Computing Your Presidential Choices
When I started writing this column, I figured my job would be unlike that of most other Washington-based pundits: I wouldn't have to spend much time talking to lawyers and lobbyists or reading over laws and court rulings.
I was wrong. Laws and regulation (or the absence thereof) can restrict our choices of hardware and software. Patent lawsuits can force you to switch phone companies and raise the price you pay for a program. Poorly thought-out attempts to stop the redistribution of copyrighted works online can force companies to ask for the government's permission to add new features to their products; the worst of these proposals would have required an enormous variety of manufacturers to build copy-prevention technology into every digital device they make. Your Internet provider can restrict your access to some online sites and services with little or no advance notice.
As the District, Maryland and Virginia get ready to have their say in tomorrow's presidential primaries, it's a good time to ask what the candidates think about tech-policy issues.
The initial answer seems to be not much, to judge by the "issues" pages at most of the remaining candidates' sites. It's not that they don't have have views on these topics--but many seem uninterested in advertising them.
Barack Obama's site provides the lengthiest inventory of tech-policy positions--he supports net-neutrality regulation, universal access to broadband, and reform of the patent and copyright laws. But some of these statements (such as, "We need to update and reform our copyright and patent systems to promote civic discourse, innovation and investment while ensuring that intellectual property owners are fairly treated") lack specifics.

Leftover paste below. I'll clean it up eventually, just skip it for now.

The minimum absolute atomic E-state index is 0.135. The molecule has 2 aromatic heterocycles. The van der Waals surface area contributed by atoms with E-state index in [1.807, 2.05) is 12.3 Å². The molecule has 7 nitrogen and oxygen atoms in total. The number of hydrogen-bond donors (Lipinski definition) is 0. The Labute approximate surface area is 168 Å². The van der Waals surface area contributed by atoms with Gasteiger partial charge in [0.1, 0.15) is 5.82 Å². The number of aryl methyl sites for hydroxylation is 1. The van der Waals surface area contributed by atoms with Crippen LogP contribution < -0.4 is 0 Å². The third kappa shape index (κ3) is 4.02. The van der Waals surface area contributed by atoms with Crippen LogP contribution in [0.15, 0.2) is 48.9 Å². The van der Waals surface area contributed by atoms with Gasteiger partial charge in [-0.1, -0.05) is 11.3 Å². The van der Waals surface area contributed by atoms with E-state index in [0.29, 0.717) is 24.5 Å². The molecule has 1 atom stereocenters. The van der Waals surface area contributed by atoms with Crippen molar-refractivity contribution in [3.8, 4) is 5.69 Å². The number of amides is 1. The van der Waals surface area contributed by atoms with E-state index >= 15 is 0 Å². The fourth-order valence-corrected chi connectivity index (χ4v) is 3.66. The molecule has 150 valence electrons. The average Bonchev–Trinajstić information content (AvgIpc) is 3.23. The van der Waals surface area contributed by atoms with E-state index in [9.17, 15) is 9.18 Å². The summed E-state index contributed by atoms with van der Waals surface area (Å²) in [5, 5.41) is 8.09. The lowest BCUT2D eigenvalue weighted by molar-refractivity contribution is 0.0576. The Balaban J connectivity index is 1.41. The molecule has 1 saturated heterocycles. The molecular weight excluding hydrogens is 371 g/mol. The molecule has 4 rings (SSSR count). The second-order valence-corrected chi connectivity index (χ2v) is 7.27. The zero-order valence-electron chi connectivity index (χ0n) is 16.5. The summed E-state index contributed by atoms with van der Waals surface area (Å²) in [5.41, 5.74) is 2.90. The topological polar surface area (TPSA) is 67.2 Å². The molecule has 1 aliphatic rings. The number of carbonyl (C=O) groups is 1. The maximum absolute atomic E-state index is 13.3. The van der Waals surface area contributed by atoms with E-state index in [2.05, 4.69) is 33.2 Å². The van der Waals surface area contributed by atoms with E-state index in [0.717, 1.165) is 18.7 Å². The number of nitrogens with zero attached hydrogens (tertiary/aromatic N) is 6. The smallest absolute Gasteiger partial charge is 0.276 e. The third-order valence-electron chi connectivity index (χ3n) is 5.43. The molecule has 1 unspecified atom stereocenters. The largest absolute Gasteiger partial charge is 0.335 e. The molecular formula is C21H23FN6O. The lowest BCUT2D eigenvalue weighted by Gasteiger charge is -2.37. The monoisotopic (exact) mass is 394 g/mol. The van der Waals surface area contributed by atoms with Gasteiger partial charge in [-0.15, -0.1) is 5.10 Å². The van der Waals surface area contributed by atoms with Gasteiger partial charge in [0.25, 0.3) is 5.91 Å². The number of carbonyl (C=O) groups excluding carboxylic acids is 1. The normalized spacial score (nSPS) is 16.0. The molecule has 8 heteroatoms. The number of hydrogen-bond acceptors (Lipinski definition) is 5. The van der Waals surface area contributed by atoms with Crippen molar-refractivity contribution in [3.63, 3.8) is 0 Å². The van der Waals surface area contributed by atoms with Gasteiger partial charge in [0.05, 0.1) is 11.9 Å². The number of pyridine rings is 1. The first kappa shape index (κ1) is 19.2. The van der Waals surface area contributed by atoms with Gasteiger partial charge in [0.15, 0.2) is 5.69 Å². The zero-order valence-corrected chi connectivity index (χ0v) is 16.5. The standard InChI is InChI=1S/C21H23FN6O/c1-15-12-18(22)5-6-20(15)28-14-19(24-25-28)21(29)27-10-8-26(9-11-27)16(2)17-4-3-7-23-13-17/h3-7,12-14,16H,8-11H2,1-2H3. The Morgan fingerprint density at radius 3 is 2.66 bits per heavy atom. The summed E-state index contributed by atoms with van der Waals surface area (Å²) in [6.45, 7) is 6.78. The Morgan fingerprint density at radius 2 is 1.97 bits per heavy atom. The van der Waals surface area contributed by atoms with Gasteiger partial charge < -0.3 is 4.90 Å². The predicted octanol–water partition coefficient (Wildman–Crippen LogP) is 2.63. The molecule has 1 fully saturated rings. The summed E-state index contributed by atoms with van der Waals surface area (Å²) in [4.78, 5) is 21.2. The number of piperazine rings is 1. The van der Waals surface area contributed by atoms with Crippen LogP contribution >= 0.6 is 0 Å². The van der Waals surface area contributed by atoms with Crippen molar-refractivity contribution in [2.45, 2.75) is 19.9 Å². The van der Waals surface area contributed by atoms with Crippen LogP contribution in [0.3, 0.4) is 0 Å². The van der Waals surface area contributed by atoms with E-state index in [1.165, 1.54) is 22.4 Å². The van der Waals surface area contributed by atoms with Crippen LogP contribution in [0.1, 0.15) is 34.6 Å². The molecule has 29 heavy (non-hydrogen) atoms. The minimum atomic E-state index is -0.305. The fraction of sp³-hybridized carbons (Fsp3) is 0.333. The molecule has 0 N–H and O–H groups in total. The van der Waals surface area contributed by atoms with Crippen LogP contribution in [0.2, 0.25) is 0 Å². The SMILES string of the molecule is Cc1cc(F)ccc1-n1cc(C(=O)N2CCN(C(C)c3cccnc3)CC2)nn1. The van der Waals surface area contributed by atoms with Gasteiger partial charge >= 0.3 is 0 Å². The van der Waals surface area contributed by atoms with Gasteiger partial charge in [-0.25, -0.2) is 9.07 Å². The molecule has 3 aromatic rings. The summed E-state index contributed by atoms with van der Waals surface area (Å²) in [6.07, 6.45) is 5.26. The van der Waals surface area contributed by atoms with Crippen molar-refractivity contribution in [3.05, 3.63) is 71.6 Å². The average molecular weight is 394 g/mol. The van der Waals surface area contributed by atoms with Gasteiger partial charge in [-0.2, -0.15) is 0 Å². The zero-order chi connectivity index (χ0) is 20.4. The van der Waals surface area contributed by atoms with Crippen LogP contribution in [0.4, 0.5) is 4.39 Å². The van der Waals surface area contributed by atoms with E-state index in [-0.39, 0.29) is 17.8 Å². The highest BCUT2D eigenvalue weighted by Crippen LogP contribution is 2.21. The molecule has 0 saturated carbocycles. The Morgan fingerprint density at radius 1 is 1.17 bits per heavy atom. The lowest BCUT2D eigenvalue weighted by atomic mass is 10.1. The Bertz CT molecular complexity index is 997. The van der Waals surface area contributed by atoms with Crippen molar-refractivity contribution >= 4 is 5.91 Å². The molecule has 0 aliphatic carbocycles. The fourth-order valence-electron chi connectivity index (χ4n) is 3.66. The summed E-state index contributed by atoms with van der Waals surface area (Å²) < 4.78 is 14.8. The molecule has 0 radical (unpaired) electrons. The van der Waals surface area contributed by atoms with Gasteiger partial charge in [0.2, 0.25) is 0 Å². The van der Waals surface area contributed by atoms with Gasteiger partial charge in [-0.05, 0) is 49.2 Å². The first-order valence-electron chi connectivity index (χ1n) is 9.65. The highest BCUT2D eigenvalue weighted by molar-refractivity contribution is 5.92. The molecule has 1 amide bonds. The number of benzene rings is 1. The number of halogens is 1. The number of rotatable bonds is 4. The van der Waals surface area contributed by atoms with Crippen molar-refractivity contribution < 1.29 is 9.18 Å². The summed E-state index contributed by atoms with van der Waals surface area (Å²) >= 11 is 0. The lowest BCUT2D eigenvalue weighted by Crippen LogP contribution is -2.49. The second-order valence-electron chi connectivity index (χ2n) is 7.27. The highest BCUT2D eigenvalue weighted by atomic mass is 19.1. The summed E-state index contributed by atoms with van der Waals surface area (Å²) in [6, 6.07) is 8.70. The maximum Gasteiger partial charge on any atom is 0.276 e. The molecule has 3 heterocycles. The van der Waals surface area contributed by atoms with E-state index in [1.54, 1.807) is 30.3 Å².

The other candidates' sites offer less insight on their views.
At John McCain's site, a page listing his economic policies states his opposition to new Internet and cell-phone taxes.
Hillary Clinton's "Innovation Agenda" advocates expanding access to broadband through "tax incentives to encourage broadband deployment in underserved areas" and "financial support for state and local broadband initiatives."
Ron Paul's site makes a vigorous defense of electronic privacy against government and corporate intrusion.
Mike Huckabee's site doesn't seem to cover tech policy at all.
Fortunately, other news sources have provided greater detail. Wired News blogger Declan McCullaugh has compiled a good summary of the candidates' views on such issues as DMCA reform and Net neutrality, and PC World just ran its own survey. The TechCrunch blog put together its own survey of the candidates' views; blogger Michael Arrington interviewed most of the candidates before endorsing Obama and McCain (the site's readers, meanwhile, voted for Obama and Paul).
Now's your chance: In the comments, help me fill in the blanks about what these folks think about tech policy. Please, link to your source--whether it's from a candidate's own site, a vote they cast or a quote from an interview--wherever possible.
February 11, 2008; 2:01 PM ET
Categories: The business we have chosen
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